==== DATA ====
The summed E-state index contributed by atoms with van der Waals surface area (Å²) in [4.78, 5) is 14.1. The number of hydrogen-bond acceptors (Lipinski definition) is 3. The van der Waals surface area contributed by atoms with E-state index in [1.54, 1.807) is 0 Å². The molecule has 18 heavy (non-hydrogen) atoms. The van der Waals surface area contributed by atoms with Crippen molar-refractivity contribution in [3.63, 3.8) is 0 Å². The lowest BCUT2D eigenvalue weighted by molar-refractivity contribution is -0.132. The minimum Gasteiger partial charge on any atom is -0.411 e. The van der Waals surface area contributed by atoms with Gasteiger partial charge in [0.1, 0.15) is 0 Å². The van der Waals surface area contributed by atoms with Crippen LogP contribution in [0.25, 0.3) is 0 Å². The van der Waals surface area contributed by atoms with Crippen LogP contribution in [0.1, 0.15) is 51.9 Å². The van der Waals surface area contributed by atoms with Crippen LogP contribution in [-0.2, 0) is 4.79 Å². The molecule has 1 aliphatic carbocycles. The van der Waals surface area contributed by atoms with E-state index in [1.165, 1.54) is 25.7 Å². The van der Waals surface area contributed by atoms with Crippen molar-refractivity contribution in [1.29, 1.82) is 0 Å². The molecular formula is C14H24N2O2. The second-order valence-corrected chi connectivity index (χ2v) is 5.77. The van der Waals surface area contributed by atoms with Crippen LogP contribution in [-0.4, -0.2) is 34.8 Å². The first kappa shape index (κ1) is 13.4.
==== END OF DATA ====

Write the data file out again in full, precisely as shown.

The summed E-state index contributed by atoms with van der Waals surface area (Å²) in [4.78, 5) is 14.1. The number of hydrogen-bond acceptors (Lipinski definition) is 3. The van der Waals surface area contributed by atoms with E-state index in [1.54, 1.807) is 0 Å². The molecule has 18 heavy (non-hydrogen) atoms. The van der Waals surface area contributed by atoms with Crippen molar-refractivity contribution in [3.63, 3.8) is 0 Å². The lowest BCUT2D eigenvalue weighted by molar-refractivity contribution is -0.132. The minimum Gasteiger partial charge on any atom is -0.411 e. The van der Waals surface area contributed by atoms with Gasteiger partial charge in [0.1, 0.15) is 0 Å². The van der Waals surface area contributed by atoms with Crippen LogP contribution in [0.25, 0.3) is 0 Å². The van der Waals surface area contributed by atoms with Crippen LogP contribution in [0.1, 0.15) is 51.9 Å². The van der Waals surface area contributed by atoms with Crippen LogP contribution in [-0.2, 0) is 4.79 Å². The molecule has 1 aliphatic carbocycles. The van der Waals surface area contributed by atoms with E-state index in [1.165, 1.54) is 25.7 Å². The van der Waals surface area contributed by atoms with Crippen molar-refractivity contribution in [1.29, 1.82) is 0 Å². The molecular formula is C14H24N2O2. The second-order valence-corrected chi connectivity index (χ2v) is 5.77. The van der Waals surface area contributed by atoms with Crippen LogP contribution in [-0.4, -0.2) is 34.8 Å². The first kappa shape index (κ1) is 13.4.